Over 200 Attorneys Advise First-Year Students at Professional Conference; 1Ls Take Innovative Negotiation Course

1Ls Urged to Develop “Soft Skills,” Relationships in Law School   

First-year law students stressed over their grades after one semester of law school found several rays of hope—and a lot of good professional development advice—at the 1L Professional Conference, a week-long series of presentations and workshops presented by the Career Services Office.

“I’ve crunched the numbers, and I can tell you with mathematical certainty that 9 out of 10 of you will not graduate in the top 10 percent of your class,” Brad Winters, JD ’81, joked to a packed Bryan Cave Moot Courtroom on the first day of the Intersession conference.

Winters, a member of the St. Louis firm of Sher Corwin Winters LLC, has been a successful attorney for more than 30 years despite, he admitted, having not been the most stellar law student. He stressed that in today’s market, it is necessary to demonstrate “value” to your employer from Day 1.

In another session, a panel of young Washington University law alumni emphasized keeping an open mind. Ben Barnes, JD ’12, said that the top 10 percent of the class will likely seek out the big firms after graduation, “but there is a place out there for everyone.” Smaller firms, government jobs, and legal departments in corporations are just a few examples. Barnes, himself, is currently clerking for the Hon. Raymond W. Gruender, JD/MBA ’87, of the U.S. Court of Appeals for the 8th Circuit.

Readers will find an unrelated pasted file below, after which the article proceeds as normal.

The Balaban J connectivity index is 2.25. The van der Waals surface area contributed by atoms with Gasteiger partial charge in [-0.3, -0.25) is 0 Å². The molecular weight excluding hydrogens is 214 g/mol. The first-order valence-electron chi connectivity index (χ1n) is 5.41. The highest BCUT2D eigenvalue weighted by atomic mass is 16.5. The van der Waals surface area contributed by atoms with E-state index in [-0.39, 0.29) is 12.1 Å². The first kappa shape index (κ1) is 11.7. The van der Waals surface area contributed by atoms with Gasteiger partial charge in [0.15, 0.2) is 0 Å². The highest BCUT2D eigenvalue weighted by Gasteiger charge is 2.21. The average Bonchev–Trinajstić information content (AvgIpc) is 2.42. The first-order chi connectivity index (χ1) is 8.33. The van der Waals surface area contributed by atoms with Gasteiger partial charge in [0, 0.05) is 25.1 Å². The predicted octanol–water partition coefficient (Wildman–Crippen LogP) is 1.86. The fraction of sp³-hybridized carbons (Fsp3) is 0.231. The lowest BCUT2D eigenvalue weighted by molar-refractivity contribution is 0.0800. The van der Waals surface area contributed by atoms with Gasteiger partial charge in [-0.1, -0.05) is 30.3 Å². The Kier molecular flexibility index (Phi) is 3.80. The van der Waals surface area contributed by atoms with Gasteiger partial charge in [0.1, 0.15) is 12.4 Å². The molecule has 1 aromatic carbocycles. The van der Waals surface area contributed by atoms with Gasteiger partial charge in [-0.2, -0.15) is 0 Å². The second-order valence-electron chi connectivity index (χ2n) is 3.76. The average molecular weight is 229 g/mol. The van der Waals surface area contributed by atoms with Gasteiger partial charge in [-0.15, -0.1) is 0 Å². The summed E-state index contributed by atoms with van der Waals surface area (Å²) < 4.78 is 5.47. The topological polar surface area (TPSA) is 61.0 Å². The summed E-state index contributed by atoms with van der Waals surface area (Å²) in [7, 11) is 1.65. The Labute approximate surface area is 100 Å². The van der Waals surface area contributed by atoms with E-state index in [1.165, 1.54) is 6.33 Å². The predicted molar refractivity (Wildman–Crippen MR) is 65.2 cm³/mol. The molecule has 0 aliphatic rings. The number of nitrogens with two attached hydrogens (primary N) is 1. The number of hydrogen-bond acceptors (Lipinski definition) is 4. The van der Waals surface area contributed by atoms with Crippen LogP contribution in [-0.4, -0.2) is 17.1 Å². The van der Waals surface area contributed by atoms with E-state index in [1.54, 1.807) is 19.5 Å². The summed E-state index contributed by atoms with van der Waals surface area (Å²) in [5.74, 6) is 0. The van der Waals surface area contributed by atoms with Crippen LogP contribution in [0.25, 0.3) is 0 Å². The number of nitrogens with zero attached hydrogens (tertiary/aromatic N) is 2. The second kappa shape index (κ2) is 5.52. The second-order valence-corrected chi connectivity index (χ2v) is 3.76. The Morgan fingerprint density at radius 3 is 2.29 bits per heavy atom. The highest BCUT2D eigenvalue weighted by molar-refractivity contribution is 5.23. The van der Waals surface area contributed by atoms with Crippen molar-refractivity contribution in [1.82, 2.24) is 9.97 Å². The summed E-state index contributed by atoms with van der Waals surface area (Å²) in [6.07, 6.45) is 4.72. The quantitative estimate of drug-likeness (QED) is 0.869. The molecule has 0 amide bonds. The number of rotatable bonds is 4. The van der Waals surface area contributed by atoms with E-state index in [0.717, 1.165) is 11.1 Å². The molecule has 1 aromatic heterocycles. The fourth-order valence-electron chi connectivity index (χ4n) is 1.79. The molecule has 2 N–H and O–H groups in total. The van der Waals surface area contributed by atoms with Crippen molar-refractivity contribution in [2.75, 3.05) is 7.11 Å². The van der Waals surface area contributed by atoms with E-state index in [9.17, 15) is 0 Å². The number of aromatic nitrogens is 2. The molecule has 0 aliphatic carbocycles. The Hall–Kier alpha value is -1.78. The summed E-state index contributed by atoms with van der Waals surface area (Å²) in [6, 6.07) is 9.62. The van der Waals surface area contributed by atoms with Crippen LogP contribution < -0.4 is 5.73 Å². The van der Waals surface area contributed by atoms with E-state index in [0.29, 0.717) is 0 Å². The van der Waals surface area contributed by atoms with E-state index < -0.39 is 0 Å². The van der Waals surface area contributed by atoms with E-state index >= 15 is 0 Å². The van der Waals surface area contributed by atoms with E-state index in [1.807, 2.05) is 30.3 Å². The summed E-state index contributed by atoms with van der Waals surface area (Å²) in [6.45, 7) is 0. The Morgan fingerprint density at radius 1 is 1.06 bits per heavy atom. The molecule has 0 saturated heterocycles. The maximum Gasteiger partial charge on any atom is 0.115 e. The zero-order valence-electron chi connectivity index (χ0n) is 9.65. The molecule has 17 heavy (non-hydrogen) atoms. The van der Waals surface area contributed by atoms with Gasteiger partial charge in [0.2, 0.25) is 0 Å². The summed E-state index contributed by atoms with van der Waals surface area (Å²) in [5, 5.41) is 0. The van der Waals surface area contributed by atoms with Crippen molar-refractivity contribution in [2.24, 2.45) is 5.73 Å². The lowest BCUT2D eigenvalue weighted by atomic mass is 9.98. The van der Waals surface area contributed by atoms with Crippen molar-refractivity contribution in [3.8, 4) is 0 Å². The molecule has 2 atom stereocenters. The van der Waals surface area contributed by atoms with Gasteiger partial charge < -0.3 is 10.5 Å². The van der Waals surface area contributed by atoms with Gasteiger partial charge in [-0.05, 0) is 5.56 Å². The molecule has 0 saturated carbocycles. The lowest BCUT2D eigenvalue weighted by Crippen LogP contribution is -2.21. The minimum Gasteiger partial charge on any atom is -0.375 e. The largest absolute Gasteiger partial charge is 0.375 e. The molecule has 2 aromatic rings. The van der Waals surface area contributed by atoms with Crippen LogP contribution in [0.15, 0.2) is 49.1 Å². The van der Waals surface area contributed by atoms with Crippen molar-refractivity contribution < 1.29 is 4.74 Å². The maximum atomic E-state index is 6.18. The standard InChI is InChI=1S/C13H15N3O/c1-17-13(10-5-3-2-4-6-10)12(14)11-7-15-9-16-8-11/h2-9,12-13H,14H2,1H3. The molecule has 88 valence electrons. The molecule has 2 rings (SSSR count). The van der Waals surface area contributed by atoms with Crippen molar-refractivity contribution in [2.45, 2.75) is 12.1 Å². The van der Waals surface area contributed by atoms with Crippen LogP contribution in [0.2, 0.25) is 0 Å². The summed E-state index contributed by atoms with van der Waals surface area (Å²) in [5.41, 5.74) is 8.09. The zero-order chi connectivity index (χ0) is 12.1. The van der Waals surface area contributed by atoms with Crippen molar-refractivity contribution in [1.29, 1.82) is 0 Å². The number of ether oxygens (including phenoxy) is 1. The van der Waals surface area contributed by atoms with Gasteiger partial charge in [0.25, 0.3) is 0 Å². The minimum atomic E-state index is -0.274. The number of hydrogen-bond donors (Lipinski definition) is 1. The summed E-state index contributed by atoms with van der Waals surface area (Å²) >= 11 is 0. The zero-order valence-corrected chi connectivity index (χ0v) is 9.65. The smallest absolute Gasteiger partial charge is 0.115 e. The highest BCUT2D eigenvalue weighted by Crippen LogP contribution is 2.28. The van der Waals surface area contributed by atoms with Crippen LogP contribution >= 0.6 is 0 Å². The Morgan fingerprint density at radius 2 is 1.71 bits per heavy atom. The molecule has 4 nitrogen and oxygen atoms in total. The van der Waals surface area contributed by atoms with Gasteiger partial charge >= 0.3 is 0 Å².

“Tell yourself, ‘It will be fine,’ highlight your strengths, and be your best cheerleader,” Barnes said, adding that students should “enjoy your time in law school, get as involved as you can, and get to know as many professors as you can.”

Another presenter, Joseph Cordell, LLM in Taxation ’08, said that after he worked for a big firm for about a year, he decided strike out on his own. He and his wife, Yvonne Cordell, JD '88, ultimately founded Cordell & Cordell, which today has more than 60 offices across the country in 24 states. His firm’s specialty is serving men going through divorce, with a specific focus on helping dads maximize their role in their children's lives.

“I look back now and think of those first five years on my own as being the most exciting years of my life,” Cordell said. “It’s amazing how adaptive you can be when you have to be. You just do what’s necessary in the early years to meet your expenses and build a practice, then, over time, you will have the luxury of choosing a practice area to serve exclusively, to build your reputation on.”

In addition to the plenary sessions, the 1L Professional Conference, featured more than 40 breakout sessions covering everything from “Interview Dos and Don’ts” to “Branding Yourself” and “Benefits and Pitfalls of Social Media.”